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Ignizio: NYC Should Tell Drivers Where It’s OK to Run Reds

2:20 PM EST on February 26, 2014

You've got to hand it to City Council Member Vincent Ignizio: If nothing else, the man is consistent.

Council Member Vincent Ignizio says NYC owes speeding drivers a chance to get away with endangering lives. Photo: ##http://www.dnainfo.com/new-york/20131211/tottenville/councilman-ignizio-elected-city-council-minority-leader##DNAinfo##
Vincent Ignizio says NYC owes drivers a chance to get away with endangering lives. Photo: ##http://www.dnainfo.com/new-york/20131211/tottenville/councilman-ignizio-elected-city-council-minority-leader##DNAinfo##
Council Member Vincent Ignizio says NYC owes speeding drivers a chance to get away with endangering lives. Photo: ##http://www.dnainfo.com/new-york/20131211/tottenville/councilman-ignizio-elected-city-council-minority-leader##DNAinfo##

Ignizio has a long history of opposing measures to make streets safer and improve transit. The Staten Island rep's greatest hits include a proposal to subject NYC bike lanes to environmental review, killing the bike lane on Father Capodanno Boulevard, watering down Select Bus Service on Hylan Boulevard in order to preserve parking, and degrading SBS service citywide by cowing the MTA into shutting off the flashing blue lights on all SBS buses.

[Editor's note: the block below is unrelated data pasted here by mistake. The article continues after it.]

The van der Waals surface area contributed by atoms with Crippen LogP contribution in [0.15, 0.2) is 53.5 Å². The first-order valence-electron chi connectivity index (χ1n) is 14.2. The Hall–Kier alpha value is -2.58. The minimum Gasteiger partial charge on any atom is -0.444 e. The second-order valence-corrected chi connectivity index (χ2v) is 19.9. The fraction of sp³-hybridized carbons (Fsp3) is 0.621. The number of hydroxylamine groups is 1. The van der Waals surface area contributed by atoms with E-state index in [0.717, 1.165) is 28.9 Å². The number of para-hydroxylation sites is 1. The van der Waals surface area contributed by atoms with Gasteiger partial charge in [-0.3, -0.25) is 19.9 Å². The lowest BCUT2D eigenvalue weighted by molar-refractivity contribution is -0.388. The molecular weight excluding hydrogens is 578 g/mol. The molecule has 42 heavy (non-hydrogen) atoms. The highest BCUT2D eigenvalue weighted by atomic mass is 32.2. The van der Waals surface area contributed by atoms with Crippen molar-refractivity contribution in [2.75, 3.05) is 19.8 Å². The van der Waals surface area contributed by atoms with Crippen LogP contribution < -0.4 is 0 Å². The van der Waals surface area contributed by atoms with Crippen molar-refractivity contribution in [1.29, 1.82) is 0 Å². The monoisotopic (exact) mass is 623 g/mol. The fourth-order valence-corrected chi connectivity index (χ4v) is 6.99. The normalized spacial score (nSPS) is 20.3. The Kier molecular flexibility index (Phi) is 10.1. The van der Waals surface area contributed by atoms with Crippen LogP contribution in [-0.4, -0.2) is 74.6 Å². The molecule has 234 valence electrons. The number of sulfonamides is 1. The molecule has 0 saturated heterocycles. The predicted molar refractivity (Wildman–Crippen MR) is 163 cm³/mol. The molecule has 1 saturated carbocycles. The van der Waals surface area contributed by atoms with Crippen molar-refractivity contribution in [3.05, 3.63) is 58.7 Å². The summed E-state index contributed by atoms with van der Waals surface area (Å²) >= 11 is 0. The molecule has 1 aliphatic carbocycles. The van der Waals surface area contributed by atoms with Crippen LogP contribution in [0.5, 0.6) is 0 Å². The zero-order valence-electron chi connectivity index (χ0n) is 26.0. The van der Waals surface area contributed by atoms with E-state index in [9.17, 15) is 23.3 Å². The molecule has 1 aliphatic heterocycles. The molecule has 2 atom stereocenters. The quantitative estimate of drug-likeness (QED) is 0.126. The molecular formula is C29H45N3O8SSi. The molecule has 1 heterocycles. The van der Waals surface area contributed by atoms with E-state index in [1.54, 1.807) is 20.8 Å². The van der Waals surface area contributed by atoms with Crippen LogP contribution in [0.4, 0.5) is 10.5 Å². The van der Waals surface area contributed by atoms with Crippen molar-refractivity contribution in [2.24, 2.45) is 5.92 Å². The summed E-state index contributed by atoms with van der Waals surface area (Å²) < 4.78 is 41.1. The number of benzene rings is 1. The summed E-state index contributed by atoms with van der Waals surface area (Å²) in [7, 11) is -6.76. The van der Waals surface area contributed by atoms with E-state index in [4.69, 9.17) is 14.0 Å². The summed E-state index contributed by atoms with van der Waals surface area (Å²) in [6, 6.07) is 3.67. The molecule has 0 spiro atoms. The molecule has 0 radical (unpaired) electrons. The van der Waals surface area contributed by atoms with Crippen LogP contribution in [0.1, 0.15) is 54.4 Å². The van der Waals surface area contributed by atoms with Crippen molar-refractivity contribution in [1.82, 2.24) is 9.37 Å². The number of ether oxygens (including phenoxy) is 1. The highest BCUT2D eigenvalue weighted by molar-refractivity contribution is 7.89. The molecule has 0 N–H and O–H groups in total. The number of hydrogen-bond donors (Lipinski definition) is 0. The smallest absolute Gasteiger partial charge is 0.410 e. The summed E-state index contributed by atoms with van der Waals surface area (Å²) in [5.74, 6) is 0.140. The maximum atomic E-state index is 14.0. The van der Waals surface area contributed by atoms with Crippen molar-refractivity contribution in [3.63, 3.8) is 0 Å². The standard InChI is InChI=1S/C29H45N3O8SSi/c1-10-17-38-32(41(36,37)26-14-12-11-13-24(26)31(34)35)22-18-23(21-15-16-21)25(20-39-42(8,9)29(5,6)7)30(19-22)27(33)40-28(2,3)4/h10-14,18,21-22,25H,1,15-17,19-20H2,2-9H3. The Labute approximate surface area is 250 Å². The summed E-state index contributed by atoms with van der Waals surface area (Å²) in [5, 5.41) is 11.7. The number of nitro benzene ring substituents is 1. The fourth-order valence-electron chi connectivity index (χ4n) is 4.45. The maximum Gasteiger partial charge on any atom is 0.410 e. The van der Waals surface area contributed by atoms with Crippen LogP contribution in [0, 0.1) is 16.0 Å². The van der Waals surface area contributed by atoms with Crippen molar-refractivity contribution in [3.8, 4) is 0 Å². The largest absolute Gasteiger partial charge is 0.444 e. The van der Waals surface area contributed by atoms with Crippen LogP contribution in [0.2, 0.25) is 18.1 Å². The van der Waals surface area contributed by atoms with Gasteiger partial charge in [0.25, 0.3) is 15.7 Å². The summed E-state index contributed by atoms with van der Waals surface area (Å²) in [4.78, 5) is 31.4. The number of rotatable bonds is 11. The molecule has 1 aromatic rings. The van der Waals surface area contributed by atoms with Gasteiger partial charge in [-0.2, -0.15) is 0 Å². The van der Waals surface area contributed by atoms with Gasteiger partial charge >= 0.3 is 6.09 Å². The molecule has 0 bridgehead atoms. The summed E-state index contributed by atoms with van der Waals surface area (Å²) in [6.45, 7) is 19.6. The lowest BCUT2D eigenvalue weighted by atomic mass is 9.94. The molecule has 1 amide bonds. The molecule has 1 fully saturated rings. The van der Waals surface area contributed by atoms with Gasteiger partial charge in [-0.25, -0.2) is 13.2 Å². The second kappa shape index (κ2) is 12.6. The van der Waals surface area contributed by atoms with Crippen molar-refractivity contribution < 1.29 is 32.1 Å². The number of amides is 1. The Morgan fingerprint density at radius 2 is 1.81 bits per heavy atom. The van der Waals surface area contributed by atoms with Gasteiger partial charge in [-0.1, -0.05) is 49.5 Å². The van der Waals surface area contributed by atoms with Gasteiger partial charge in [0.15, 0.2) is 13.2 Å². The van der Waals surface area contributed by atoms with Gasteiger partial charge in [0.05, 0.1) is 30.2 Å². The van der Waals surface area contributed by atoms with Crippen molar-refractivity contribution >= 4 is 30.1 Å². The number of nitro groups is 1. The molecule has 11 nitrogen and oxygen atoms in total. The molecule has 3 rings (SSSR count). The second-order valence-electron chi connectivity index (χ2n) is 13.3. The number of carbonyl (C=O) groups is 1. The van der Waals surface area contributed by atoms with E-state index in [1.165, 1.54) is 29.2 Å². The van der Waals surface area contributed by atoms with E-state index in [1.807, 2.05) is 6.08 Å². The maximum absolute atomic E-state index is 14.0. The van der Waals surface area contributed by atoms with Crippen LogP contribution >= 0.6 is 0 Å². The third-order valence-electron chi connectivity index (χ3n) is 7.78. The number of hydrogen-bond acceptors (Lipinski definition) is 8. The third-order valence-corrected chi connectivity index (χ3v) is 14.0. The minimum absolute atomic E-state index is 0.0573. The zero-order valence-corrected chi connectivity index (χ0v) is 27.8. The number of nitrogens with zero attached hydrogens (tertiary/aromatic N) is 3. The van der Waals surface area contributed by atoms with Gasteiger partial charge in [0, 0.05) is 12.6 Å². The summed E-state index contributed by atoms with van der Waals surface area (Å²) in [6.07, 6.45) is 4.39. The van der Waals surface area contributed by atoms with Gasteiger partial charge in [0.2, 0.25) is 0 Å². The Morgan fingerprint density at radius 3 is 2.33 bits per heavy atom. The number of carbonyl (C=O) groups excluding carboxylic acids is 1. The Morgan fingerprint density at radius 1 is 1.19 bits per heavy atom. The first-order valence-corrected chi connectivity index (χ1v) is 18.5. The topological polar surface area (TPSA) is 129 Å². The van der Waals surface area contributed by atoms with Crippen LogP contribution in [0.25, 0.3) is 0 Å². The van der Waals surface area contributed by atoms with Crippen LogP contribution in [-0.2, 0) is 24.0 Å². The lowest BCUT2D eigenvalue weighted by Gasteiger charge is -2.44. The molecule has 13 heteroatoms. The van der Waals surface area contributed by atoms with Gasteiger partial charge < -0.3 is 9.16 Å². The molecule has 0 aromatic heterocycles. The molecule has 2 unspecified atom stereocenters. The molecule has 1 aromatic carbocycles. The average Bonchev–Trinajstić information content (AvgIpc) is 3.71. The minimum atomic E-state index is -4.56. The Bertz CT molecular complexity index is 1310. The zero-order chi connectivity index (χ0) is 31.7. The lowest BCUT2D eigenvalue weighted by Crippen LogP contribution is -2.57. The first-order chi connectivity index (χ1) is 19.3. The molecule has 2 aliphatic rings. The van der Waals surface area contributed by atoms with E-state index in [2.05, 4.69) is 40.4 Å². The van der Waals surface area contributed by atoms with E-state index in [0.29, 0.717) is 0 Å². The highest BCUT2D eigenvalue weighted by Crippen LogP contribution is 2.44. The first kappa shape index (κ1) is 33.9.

For his next trick, Ignizio wants to take the teeth out of NYC’s automated traffic enforcement program. The Daily News reports:

New York City Councilman Vincent Ignizio (R-S.I.) will introduce a bill Wednesday to require the city to post signs alerting drivers at intersections where there are red-light cameras.

The city’s current policy is not to reveal the cameras’ locations in order to maximize the deterrent effect.

"We owe it to the motorists to let them know this is a camera-enforced intersection," said Ignizio. "It’s not about revenue-generating, it’s about slowing people down and getting them to stop."

This bill probably won't go anywhere, in part because, as the News points out, it would make the city's small number of enforcement cameras far less effective. After all, signs telling drivers where cameras are would also tell them where cameras aren't.

Ignizio is right, of course, that the traffic camera program is all about getting people to drive safely -- and as a council member, he must be aware that speeding is the city’s leading cause of traffic deaths. But how will NYC get people to obey traffic laws on 6,000 miles of streets if motorists know exactly where they'll never get caught?

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